The Catholic Church in Ireland has warned that a government-imposed cap on the number of people allowed to attend public worship could make it unsustainable for some churches to resume Mass.
Archbishop Diarmuid Martin of Dublin called on the Irish government to review its “blanket restriction” limiting participation to 50 people, calling instead for the numbers to be “proportionate to the size of each church”.
He said it seemed “strange” that a church with a capacity of 1,500, scrupulously prepared for social distancing, would only be allowed to have 50 people present, while there are “large retail outlets brim- ming with people”.
Bishop Kevin Doran suggested that the Taoiseach’s announcement has given rise to “confusion and concern”. The Bishop of Elphin said the cap makes “absolutely no sense where churches are concerned as it is not even remotely based on physical distance”.
Our Lady of Victories on Ballymun Road in Dublin could seat 1,700 people prior to the Covid-19 pandemic. “After many weeks of planning, coordinating and observing all protocols,” parish priest Fr Frank Reburn tweeted, it was now ready to seat 280 people with social distancing. However, under the latest guidelines, he can only welcome back 50 when the church reopens.
Another parish priest, Fr Aquinas T Duffy, told The Tablet he had been shocked by the limit and called for better communication between the Irish episcopal conference and the Department of Health. His own parish church in Cabinteely, Co. Dublin, can hold 70 people with social distancing in place. “We had been preparing for reopening. That is going to be challenging but we cannot work with the limit of 50.”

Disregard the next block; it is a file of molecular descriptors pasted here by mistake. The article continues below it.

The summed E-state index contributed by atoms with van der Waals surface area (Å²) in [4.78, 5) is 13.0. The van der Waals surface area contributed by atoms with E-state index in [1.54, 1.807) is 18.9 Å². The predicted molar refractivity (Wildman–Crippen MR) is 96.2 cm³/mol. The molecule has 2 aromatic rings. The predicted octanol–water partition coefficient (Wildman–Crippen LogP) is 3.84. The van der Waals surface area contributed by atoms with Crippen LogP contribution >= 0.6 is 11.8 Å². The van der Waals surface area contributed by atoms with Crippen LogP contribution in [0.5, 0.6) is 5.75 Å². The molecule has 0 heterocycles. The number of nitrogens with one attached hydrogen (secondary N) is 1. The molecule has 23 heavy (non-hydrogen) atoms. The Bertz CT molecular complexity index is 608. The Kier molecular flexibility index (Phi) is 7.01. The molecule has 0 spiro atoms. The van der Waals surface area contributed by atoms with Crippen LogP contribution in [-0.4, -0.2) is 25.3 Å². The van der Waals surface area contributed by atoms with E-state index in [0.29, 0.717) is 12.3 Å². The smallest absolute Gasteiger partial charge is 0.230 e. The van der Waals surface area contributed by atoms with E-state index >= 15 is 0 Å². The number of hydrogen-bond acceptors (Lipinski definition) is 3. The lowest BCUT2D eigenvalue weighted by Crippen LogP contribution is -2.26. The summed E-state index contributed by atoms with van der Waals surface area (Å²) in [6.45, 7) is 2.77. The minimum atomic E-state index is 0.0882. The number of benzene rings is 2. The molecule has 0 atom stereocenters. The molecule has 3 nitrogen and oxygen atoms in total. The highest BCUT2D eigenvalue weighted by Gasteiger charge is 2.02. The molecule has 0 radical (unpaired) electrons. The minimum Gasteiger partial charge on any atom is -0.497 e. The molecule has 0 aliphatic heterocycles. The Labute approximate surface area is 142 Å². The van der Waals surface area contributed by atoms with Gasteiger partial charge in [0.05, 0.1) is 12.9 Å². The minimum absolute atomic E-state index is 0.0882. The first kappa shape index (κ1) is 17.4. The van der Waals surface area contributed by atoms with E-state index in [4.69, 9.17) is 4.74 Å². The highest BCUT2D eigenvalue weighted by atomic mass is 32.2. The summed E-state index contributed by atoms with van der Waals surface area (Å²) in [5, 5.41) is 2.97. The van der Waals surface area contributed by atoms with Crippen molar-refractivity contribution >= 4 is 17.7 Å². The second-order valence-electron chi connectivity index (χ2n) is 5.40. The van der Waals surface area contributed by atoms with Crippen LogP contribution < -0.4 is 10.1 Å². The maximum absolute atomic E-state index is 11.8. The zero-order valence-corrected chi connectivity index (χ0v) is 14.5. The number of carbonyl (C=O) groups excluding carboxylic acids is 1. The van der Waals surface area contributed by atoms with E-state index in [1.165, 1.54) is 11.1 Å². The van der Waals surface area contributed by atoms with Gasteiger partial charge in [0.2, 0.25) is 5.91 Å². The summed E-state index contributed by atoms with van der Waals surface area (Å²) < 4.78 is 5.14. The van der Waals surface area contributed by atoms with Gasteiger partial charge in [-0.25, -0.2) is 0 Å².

Fr Duffy said his parish had planned to open for weekdays and Sundays after 29 June. “But now we will only open for the weekdays and continue with the online Masses for the Sundays until the end of July.”
In Clonmel, Fr Michael Toomey said Friday’s announcement meant that all the preparations done in churches to safely accommodate people would now have to be revisited.
With social distancing, he said, “many churches can hold up to 150, others less than 50”. He warned that a “blanket” number would cause “huge challenges, especially at funerals”.
Fr Toomey said: “If this is not reviewed it will be a logistical challenge and I wonder if we should reopen for Mass now on 29 June?”
A spokesman for the Taoiseach said the government would revisit the cap with expert guidance.
Separately, the Association of Catholic Priests has warned that there is “widespread unhappiness”, unease and anger among priests that they are being “manipulated, and in some cases effectively being bullied, into organising and ‘carrying the can’ for the reintroduction of public Masses and for whatever fall-out emerges in time.”